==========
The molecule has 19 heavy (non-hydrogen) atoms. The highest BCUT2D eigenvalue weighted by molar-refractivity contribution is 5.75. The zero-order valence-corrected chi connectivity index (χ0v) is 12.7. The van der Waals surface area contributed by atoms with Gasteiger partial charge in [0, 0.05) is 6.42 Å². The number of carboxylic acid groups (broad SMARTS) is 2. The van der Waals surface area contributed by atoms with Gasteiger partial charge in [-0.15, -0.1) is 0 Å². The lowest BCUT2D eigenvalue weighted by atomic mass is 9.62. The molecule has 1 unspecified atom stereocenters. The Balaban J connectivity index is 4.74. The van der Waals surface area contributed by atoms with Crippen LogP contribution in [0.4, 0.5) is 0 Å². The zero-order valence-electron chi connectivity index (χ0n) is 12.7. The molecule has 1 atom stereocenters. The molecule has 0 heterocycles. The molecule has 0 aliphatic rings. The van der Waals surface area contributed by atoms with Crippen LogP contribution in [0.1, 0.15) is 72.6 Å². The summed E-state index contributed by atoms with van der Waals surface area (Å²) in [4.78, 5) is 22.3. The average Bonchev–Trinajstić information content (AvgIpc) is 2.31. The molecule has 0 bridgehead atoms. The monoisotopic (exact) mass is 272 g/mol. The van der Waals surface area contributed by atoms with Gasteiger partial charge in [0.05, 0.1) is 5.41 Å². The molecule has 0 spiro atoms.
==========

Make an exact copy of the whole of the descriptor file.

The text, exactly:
The molecule has 19 heavy (non-hydrogen) atoms. The highest BCUT2D eigenvalue weighted by molar-refractivity contribution is 5.75. The zero-order valence-corrected chi connectivity index (χ0v) is 12.7. The van der Waals surface area contributed by atoms with Gasteiger partial charge in [0, 0.05) is 6.42 Å². The number of carboxylic acid groups (broad SMARTS) is 2. The van der Waals surface area contributed by atoms with Gasteiger partial charge in [-0.15, -0.1) is 0 Å². The lowest BCUT2D eigenvalue weighted by atomic mass is 9.62. The molecule has 1 unspecified atom stereocenters. The Balaban J connectivity index is 4.74. The van der Waals surface area contributed by atoms with Crippen LogP contribution in [0.4, 0.5) is 0 Å². The zero-order valence-electron chi connectivity index (χ0n) is 12.7. The molecule has 1 atom stereocenters. The molecule has 0 heterocycles. The molecule has 0 aliphatic rings. The van der Waals surface area contributed by atoms with Crippen LogP contribution in [0.1, 0.15) is 72.6 Å². The summed E-state index contributed by atoms with van der Waals surface area (Å²) in [4.78, 5) is 22.3. The average Bonchev–Trinajstić information content (AvgIpc) is 2.31. The molecule has 0 bridgehead atoms. The monoisotopic (exact) mass is 272 g/mol. The van der Waals surface area contributed by atoms with Gasteiger partial charge in [0.05, 0.1) is 5.41 Å². The molecule has 0 spiro atoms.